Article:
Add to your bookmark Subscribe to Philippine Nurses feed Add to StumbleUpon Add to Digg Add to Yahoo Bookmark on Google Add to furl Add to Reddit Add to Blinklist Add to Meneame Add to Fark Add to Ma.golia

Join our Nursing Review Community! Subscribe below. Its Free!

Join NurseReview.Org Community!

Get Connected With Other Nurses All Over The World! Its Free!! Enter your email to receive the Nursing Board Exam NLE Quick Result!


         Nursing Board Exam Result Subscribers PRC December NLE Quick Results Subscription

NurseReview.Org helps nurses all over the world keep in touch with each other. We provide an interactive environment where nurses can share their experience, ask questions regarding issues, provide assistance, etc.

If you want to be informed through email regarding NLE RESULTS, Nursing News, Retrogression Updates, New Nursing Board Exam Question & Answer, Latest Updates Regarding Nclex, please subscribe to us by filling in your email address above.

NOTE: You email address will be kept private and will not be distributed to spammers.

Friday, February 1, 2008

No Visas Yet For US-bound Nurses

If you're new here, you may want to subscribe to our RSS feed. One advantage of subscribing to RSS feeds is that you don't have to constantly re-visit this site to check for updates within specific sections you might be interested in because your browser or Feed reader will do this for you automatically on a regular basis plus you can even get email notification. Thank you so much. Enjoy!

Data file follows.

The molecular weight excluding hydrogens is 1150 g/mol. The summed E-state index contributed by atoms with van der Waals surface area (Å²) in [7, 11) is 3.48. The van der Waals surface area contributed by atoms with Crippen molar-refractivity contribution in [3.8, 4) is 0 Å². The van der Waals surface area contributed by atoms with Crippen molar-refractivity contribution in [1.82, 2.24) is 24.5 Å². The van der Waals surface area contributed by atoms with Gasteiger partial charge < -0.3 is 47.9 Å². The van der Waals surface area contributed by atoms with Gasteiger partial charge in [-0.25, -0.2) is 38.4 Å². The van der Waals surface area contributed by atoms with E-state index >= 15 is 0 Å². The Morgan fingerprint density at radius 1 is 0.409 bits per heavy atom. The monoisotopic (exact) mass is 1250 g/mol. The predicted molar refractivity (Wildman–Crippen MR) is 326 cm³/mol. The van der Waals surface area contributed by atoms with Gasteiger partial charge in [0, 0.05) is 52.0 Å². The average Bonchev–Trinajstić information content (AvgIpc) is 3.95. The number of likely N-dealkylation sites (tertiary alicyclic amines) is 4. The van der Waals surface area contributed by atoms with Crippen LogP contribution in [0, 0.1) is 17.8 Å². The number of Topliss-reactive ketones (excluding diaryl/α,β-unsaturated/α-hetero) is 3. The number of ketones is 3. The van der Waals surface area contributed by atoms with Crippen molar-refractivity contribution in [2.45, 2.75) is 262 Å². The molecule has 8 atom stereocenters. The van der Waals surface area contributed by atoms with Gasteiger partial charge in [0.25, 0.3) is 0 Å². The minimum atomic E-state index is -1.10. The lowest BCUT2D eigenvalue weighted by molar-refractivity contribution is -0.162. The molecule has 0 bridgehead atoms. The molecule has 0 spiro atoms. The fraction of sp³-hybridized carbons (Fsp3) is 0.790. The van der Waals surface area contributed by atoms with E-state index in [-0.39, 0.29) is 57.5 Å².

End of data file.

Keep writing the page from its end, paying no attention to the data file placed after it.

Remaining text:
Lourdes Santos Tancinco
December 14, 2007

PRESIDENT BUSH recently vetoed the Labor HHS Education Appropriation Act of 2008 which was passed by Congress. This bill addresses the needs and priorities of the American people in the field of health care. There are many adverse effects of his decision which includes, among others, the failure to pass the home heating assistance for 1.5 million American families through a Low Income Home Energy Assistance Program.

Critical shortage
Unknown to many, there are immigration related advocacy groups that believe this veto is an indication that additional visas for registered nurses may be re-incorporated again should the bill go back to Congress for amendment. If this piece of immigrant provision is successfully incorporated, then there would be hope again for US-bound registered nurses.
The US is suffering from a critical shortage of registered nurses and other health care workers. There may be several reasons attributed to this shortage. Retiring baby boomers, a good portion of working physicians and nurses, will considerably deplete the labor force starting in the next three to five years. Moreover, medical and nursing schools are not producing enough new graduates to meet demand.

But this diminishing pipeline is not necessarily due to a lack of interested local candidates. Applications to nursing programs have been rising, but the number of students being denied admission has grown six-fold since 2002, according to a study made by the PwC Health Research Institute.

According to the study, the total number of registered nurses has increased by 75 percent since 1980, but will begin to decline in 2010, the first decrease in decades.
Perhaps the biggest reason for this is that nursing schools cannot hire enough faculty members to develop their programs since universities have few financial incentives to do so. Moreover, while hospitals receive significant federal funding for medical education, they are not similarly subsidized for training nurses.

RP top supplier of nurses
It’s undeniable that many incentives are provided by Federal and state governments to increase the number of nurses in the field. However, the solution often taken is the recruitment of foreign nurses. The Philippines is one of the top suppliers of nurses.